People with disabilities have always had a voice. We’re just teaching the world different ways to listen.
A disability victim services agency

Deaf woman with short hair signing

On Asian Mental Health, from an Asian Mental Health Therapist

May 27, 2022 / Mental Health

Three young Asian men talking together drinking coffee

by Mathew Varughese, LPC, CHES®

May is Asian American and Pacific Islander (AAPI) Heritage Month and Mental Health Awareness Month.

Plenty of studies show that Asians have a higher stigma toward mental health struggles. Many cultural values that exist within the Asian culture seem to have a role in influencing an Asian individual’s decision to seek professional mental health help. Personally, in my own life, I have seen first-hand the resistance that other Asians face when talking about seeking mental health help.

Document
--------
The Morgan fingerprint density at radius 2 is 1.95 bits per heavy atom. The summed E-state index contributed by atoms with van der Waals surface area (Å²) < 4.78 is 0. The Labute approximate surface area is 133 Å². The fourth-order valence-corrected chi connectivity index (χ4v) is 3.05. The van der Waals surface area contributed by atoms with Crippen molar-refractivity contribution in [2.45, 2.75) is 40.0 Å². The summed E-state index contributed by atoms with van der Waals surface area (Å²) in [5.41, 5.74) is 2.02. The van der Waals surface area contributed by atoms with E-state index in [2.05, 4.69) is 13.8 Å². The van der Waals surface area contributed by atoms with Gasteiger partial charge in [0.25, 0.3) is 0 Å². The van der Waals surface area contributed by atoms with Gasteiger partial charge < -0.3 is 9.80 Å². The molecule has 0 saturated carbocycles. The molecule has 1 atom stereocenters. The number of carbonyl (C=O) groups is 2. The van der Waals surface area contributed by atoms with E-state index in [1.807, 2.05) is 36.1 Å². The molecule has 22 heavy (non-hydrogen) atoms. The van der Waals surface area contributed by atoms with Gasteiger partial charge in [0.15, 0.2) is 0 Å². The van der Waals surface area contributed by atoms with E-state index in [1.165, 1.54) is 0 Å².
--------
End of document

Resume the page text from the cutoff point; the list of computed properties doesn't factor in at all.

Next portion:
Maybe it is no coincidence then that May is both Asian American and Pacific Islander (AAPI) Heritage Month and Mental Health Awareness Month. Maybe the forces that be wanted to put these two matters in the forefront of people’s attention. Mental health has been found to be related to variety of adverse health outcomes, but despite these findings, we live in a world that still views mental health as a weakness.

I recall a time when an Asian international student approached me to talk about a mental health concern because he found out that I was pursuing a degree in mental health. He was eager to talk to me and get my advice on what he should do, but when I encouraged professional help, he outright refused. This is a common occurrence as Asian international students tend to seek out more informal rather than professional mental health help. This scenario has played out several times over the course of my seven years in the United States.